Living with a hoarder is indeed overwhelming! You can only do what you can do – but that might include claiming at least one place in the house that’s just your own special retreat (no husbands allowed) so that you can create a place of calm and peace.

      Take care, stay safe. . . ♥


      1. My mother also gave a carpet sweeper to her new daughter-in-law, who was not at all amused and responded the following Christmas by gifting mom with a corset!

        I don’t need any vacuums now – we have 15 in the house thanks to my husband…


          1. Fortunately, it did not erupt into a family feud – mom was of course offended by the gift but never figured out why the corset was given until the in-law became an ex, and I enlightened her (lol).


    1. Hi Pauline – I’m sorry about that font. I used to be able to change font colour (from grey to black, which I did for years) but WordPress (my blog host) has “updated” their system and I’m now no longer able to do that. I’ve reported this problem to WordPress and am hoping they will respond!!


  6. Yikes! Yes, we all had the same mother, didn’t we?

    With mine it was: “If a thing is worth doing, it’s worth doing well” and finishing what you started was also high on the list.

    When I first got together with my now-husband I became nearly infuriated when he would do a little something, sit down for a rest, and complete the task later, maybe even the next day, while I bustled around getting everything done TODAY.

    Now I take three or four days, slowly but surely, to do the cleaning before people come over. Having doors that close are very handy too.

    Here’s a funny thing: when my mother died, I was thousands of miles away. The day I heard the news I cleaned the house from stem to stern.


    1. Hello Deborah – Wow! I can imagine that the intensive cleaning spree after you learned of your Mum’s death must have been like therapy for you. There is something so satisfying (albeit exhausting) about doing a major clean from top to bottom! I bet you collapsed in a heap when you were finally done.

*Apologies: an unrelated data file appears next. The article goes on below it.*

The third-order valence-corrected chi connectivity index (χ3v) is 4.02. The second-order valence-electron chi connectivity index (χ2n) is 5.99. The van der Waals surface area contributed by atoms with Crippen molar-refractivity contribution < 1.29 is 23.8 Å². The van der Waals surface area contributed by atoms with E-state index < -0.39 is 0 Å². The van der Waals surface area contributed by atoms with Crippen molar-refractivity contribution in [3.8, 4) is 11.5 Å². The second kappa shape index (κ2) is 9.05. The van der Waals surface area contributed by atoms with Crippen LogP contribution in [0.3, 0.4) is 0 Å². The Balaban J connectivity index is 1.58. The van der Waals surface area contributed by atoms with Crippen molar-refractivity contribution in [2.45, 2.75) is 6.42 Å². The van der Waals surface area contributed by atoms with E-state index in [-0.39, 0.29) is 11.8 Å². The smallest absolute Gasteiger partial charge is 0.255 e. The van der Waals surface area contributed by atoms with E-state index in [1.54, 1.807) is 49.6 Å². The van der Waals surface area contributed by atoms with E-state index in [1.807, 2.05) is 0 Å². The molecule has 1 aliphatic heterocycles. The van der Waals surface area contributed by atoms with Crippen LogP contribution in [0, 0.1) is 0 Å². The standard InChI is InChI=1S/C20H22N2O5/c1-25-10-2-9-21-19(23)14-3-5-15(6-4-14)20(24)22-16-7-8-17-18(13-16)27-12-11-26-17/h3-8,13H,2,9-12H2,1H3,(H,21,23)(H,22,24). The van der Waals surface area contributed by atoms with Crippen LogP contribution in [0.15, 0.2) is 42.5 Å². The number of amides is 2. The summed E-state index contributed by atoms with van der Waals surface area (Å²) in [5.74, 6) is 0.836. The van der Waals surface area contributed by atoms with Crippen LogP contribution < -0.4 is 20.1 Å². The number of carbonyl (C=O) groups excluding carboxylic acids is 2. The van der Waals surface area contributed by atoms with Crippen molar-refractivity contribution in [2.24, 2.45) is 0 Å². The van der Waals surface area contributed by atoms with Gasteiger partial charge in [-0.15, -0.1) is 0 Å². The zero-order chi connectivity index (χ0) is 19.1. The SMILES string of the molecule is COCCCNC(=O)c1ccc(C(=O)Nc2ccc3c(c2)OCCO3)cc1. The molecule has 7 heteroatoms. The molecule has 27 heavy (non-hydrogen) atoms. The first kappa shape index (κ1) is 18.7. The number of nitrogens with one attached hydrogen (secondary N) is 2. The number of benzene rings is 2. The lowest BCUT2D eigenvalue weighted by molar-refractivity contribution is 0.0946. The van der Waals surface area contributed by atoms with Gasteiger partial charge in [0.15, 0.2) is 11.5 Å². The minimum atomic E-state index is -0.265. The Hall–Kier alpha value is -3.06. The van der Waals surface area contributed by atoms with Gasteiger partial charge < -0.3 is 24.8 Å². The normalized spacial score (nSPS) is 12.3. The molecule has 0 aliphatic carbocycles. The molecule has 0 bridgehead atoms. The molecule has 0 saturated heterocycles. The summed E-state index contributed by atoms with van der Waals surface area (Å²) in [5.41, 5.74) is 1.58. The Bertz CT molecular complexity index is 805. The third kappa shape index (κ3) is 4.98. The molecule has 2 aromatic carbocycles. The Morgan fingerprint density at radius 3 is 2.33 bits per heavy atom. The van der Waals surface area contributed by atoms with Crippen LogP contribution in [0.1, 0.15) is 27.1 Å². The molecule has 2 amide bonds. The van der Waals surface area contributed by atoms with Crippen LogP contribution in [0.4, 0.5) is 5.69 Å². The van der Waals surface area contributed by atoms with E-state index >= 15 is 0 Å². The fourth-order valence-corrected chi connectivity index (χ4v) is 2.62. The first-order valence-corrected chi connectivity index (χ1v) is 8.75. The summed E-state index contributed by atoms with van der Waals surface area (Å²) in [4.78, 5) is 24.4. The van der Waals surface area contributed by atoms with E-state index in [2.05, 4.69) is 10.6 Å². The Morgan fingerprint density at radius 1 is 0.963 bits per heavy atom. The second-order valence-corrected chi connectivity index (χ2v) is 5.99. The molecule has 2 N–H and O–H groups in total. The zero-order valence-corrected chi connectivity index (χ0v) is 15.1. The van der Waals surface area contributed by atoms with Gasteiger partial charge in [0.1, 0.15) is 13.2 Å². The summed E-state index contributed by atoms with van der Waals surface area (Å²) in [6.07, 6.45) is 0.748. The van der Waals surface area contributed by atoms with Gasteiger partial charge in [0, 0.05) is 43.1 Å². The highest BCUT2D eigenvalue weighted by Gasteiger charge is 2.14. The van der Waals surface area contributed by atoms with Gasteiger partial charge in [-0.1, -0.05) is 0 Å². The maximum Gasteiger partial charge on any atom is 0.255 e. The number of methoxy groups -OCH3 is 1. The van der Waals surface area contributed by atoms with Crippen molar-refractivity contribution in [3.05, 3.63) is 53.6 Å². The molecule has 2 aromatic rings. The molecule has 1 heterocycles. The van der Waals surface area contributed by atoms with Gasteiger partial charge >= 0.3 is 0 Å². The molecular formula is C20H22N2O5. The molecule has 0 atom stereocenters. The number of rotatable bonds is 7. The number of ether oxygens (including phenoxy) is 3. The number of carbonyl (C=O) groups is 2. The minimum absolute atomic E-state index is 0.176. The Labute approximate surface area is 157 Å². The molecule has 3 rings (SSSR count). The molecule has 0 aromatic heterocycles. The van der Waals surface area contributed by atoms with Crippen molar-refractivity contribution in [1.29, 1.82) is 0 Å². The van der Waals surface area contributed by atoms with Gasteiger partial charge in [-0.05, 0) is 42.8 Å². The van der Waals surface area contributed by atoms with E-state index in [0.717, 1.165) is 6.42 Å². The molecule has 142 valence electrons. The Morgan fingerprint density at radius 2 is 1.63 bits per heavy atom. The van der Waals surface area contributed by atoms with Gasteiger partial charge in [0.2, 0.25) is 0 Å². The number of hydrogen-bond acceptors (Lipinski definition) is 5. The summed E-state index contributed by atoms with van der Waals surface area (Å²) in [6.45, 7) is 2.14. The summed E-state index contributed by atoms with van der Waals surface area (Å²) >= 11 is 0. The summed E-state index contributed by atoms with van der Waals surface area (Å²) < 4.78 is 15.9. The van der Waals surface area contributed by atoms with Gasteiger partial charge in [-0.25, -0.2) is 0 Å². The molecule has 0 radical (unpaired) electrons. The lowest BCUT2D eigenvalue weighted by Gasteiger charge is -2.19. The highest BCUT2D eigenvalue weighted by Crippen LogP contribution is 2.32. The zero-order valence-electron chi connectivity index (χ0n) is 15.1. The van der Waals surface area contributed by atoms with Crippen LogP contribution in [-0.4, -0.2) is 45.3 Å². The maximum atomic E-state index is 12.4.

Did you used to be married to my hubby? This was exactly what he would do, too: great starter, not so great at finishing. He’d start a project today, but then inevitably something else would distract him for a day or two before he was ready to resume. Meanwhile, messy piles of taken-apart stuff all over.

      Your story reminds me of the annual Saanich Fair which actually has a unique category in the Textile Arts competition called “Unfinished Projects” (half-done knitted scarves, partially completed baby quilts, embroidered still life art that was doing well until the needleworker lost interest in doing the boring monochrome background, etc)

      And YES: doors that close (room doors, cupboard doors, all doors!) = the secret to happiness!

      Take care, stay safe. . . ♥


  7. Get yourselves a couple bars of sex wax and place them as you wish. No one will notice anything but the sex wax. Judging people will judge; give them some direction!

    My mother-in-law was a wonderful homemaker. I scrubbed the house before each visit. She was overwhelmed when her eyes found the sex wax. I tried to explain it was to be used on the surfboards. She blushed. I lost it and pointed out her smutty mind. We both ended up sitting on the floor laughing our heads off.

    Second bar in the car console. Not one of my coworkers surf. Very quiet drive. No one mentioned the muddy dog. They list it over the sex wax though. Legendary.


    1. Anne! I’m laughing out loud at your sex wax recommendation!

      For those not in the know, “Mr. Zog’s Sex Wax” has been around since the 70s, originally marketed as a wax for surfboards.

      Here in Canada, we know it best for its use on hockey sticks.

      According to Mr. Zog, “Naming the product ‘Sex Wax’ has led to some hilarious misunderstandings, some great stories, and some amazing letters from satisfied but confused customers…”

      Just think of the hours we could save on doing housework if we all followed your suggestion.

      I’m putting a bar in my trunk . . .

      Take care, thanks for a good laugh! ♥


  8. It seems we all had the same mother!

    I was in charge of cleaning the bathroom every Saturday when I was 7 years old. For a Christmas present one year I got a wooden carrier, painted turquoise with brand new bathroom cleaning tools. It even had my name in cursive with little red hearts painted on the side. LOL